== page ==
You’ll not deny this is a green way

The next park is march larger: Grovelands Park, with its boating lake unfrequented by any keels at this season.

Then it is on towards Enfield.  One path I had marked down, beside a tiny stream, had padlocked gates across it and an injunction notice.  (The notice did not say what the injunction forbids, but I assumed it is against walking the path, and as an officer of the court I cannot get on the wrong side of it.)

The approach to Enfield is initially on the road, with a green expanse of the golf course inaccessible to the public, but the Town Park is.  Here you can follow the path beside the New River, or through the park itself.  Either one leads up to the town centre.

Quick lunch in Enfield, then I start again beside the New River on the final stretch to the Lea and Rammy Marsh.

Library Green, Enfield

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Follow my track on the Middlesex Greenway

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Middlesex Greenway 10: To Arnos Grove

As the Middlesex Greenway enters Woodside Park, it re-enters the suburban landscape, but down these mean streets a man must go….

‘Mean’?  No, this is the Middlesex of Edwardian Villas and trimmed gardens, and of faded Edwardian villas divided into tiny flats, and of real people.  At first though, Woodside Park, and this road almost resembles Croxley Green, which is praise indeed.  It runs down to the Dollis Brook, where we escape again into greenness along the brook briefly and across it:  look for the first, green footbridge.

The light has gone.  There are no pretty photographs here (I have just added though a picture of the lake in the hidden park found in northern Edgware).

Back on the streets, the Middlesex Greenway does not escape the conurbation again until the end of the walk.  I was back to road walking for several miles, but along a surprising variety of roads from the well-heeled suburb to, well, the intensely practical.  The districts go by – North Finchley, Friern Barnet, New Southgate.  The route has a few welcome brief skips though green space; Friary Park and what I think is called Bethune Park, to New Southgate.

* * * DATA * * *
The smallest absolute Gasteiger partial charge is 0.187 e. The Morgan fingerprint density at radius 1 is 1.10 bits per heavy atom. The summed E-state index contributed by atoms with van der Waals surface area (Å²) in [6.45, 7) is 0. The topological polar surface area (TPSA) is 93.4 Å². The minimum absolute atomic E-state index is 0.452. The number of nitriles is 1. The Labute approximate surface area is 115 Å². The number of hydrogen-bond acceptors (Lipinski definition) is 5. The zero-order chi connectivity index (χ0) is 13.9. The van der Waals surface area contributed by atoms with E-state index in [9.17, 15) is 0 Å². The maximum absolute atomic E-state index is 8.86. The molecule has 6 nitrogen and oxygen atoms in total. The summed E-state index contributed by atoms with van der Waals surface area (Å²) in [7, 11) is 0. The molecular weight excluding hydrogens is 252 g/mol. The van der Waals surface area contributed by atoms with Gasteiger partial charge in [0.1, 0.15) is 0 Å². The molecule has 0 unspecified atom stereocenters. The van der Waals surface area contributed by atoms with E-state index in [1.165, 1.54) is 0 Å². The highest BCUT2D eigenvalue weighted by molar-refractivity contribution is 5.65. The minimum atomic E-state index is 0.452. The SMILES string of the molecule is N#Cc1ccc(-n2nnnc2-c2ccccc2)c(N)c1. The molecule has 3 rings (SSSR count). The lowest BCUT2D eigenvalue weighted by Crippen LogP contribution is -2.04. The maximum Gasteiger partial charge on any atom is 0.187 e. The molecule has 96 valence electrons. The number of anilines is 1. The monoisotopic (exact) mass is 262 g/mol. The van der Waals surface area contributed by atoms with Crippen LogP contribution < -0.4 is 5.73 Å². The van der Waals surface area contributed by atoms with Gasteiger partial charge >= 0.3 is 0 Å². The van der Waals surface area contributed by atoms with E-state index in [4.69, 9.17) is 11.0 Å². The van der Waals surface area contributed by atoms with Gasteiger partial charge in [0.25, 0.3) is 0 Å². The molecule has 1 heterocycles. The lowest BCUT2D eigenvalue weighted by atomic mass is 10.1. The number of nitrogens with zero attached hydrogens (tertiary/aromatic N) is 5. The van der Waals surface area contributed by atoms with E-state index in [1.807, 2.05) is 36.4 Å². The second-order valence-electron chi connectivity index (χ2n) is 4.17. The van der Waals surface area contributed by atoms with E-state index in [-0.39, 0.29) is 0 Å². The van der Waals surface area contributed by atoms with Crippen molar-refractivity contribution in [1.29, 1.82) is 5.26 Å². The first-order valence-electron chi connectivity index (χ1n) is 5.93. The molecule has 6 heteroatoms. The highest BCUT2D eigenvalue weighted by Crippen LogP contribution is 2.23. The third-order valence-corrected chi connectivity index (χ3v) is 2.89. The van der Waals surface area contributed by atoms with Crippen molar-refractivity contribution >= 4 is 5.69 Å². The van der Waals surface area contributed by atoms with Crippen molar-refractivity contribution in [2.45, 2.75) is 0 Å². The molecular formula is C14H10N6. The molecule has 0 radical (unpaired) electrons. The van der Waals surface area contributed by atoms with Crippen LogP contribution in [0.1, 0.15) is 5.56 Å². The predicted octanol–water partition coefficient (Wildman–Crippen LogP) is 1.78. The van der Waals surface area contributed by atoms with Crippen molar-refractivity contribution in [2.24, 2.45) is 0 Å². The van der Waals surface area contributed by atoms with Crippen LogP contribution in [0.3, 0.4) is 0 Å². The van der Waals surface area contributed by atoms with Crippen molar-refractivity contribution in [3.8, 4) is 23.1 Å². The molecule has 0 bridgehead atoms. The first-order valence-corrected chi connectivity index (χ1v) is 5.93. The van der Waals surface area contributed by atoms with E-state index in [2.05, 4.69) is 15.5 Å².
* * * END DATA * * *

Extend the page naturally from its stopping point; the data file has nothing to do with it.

These suburban roads were not as difficult to follow as I thought they might be.  I was glad of my route planning beforehand though (watch for stations, past Arnos Grove station and first left after the Arnos Arms).

However, I am did not turn left past the Arnos Arms:  I am heading home after very much enjoying a good supper at the Arnos Arms.  Tomorrow is another day.

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Follow my track on the Middlesex Greenway

(I am told that this can also be followed on Twitter: @wildthing_uk)

Middlesex Greenway 9: the last farms

Oh for a last hoorah, a walk amidst green fields before the light is lost.  I have passed the last Middlesex farmland, if not the last green lungs on the route.

Bury Farm, Edgwarebury

At the beginning of the afternoon I headed out to Bury Farm at Edgwarebury, and a smart farm it is, with grazing grooming busily continuing and I am intruder amongst it all.  I was aware of the threat on the horizon, and the looming towers are ever-present, as it the roar of the M25, but at least that passes by without spreading from its track.

Later, after beating through the various forms of Edgware through which the Middlesex Greenway runs, the townscape merged without break into Mill Hill, about which I wrote in my last post.

Mill Hill High Street

I followed the streets of Mill Hill according to the careful trace on my map, until I reached the village end of the place.

From this village, the route runs out of the edge of the conurbation, which gave way to open fields between Burtonhole Farm and the Old Camdenians sports ground; a careful choice of track here:  it is the bridleway running beneath the trees.

(About 400 yards to the north of here, the Folly Brook marks the border of Hertfordshire: a finger of the latter county which jabs deep into the conurbation, which is why I go no further north.)  There is a sudden south turn in the route shortly afterwards to avoid trespassing into Totteridge across the border.

Burtonhole Farm is not the last though:  the lane emerges in a farm where horses are grazing and in the yard, several pupils were having riding lessons, and beyond the well-kept stables and the buildings there was the open land, full of life.

What it must do to the soul of those developers who seeing a single blade of grass treat it with such searing resentment or jealousy.  The smiles on the farms tell of a better way.

The last farmland,, west of Whetstone

Still, people need places away from farms to live, and that is where we return when the last farm is passed.  Even in the suburban places though, the route will follow a string of parks, and remember that these broad acres of greensward are what is left of what was once farmland. At present I am writing from the Arnos Arms by Arnos Grove station.  That though is another story.

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Follow my track on the Middlesex Greenway